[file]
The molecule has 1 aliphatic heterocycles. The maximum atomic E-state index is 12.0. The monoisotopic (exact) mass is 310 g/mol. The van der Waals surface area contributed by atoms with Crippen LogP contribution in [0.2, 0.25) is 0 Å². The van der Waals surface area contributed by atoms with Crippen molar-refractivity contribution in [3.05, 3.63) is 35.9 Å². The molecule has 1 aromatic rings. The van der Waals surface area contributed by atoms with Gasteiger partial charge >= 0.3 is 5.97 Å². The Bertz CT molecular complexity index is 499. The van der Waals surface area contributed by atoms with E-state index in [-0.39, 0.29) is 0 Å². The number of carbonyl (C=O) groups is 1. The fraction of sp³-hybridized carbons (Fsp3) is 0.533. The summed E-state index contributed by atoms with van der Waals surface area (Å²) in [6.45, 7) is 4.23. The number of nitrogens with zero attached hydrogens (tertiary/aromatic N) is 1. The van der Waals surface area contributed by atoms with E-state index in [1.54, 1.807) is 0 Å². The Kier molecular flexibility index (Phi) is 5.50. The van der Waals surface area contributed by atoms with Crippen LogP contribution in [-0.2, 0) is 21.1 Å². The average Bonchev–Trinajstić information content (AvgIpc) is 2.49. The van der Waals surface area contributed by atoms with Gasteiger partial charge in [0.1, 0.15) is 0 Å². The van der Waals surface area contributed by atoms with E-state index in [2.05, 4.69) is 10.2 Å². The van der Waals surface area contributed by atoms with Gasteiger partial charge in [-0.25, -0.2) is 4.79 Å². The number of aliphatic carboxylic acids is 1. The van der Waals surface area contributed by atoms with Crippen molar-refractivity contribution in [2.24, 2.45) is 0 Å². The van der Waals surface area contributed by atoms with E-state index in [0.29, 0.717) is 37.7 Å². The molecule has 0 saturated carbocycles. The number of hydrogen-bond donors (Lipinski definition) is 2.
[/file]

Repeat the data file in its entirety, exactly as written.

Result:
The molecule has 1 aliphatic heterocycles. The maximum atomic E-state index is 12.0. The monoisotopic (exact) mass is 310 g/mol. The van der Waals surface area contributed by atoms with Crippen LogP contribution in [0.2, 0.25) is 0 Å². The van der Waals surface area contributed by atoms with Crippen molar-refractivity contribution in [3.05, 3.63) is 35.9 Å². The molecule has 1 aromatic rings. The van der Waals surface area contributed by atoms with Gasteiger partial charge >= 0.3 is 5.97 Å². The Bertz CT molecular complexity index is 499. The van der Waals surface area contributed by atoms with E-state index in [-0.39, 0.29) is 0 Å². The number of carbonyl (C=O) groups is 1. The fraction of sp³-hybridized carbons (Fsp3) is 0.533. The summed E-state index contributed by atoms with van der Waals surface area (Å²) in [6.45, 7) is 4.23. The number of nitrogens with zero attached hydrogens (tertiary/aromatic N) is 1. The van der Waals surface area contributed by atoms with E-state index in [1.54, 1.807) is 0 Å². The Kier molecular flexibility index (Phi) is 5.50. The van der Waals surface area contributed by atoms with Crippen LogP contribution in [-0.2, 0) is 21.1 Å². The average Bonchev–Trinajstić information content (AvgIpc) is 2.49. The van der Waals surface area contributed by atoms with Gasteiger partial charge in [0.1, 0.15) is 0 Å². The van der Waals surface area contributed by atoms with E-state index in [2.05, 4.69) is 10.2 Å². The van der Waals surface area contributed by atoms with Gasteiger partial charge in [-0.25, -0.2) is 4.79 Å². The number of aliphatic carboxylic acids is 1. The van der Waals surface area contributed by atoms with Crippen molar-refractivity contribution in [2.24, 2.45) is 0 Å². The van der Waals surface area contributed by atoms with E-state index in [0.29, 0.717) is 37.7 Å². The molecule has 0 saturated carbocycles. The number of hydrogen-bond donors (Lipinski definition) is 2.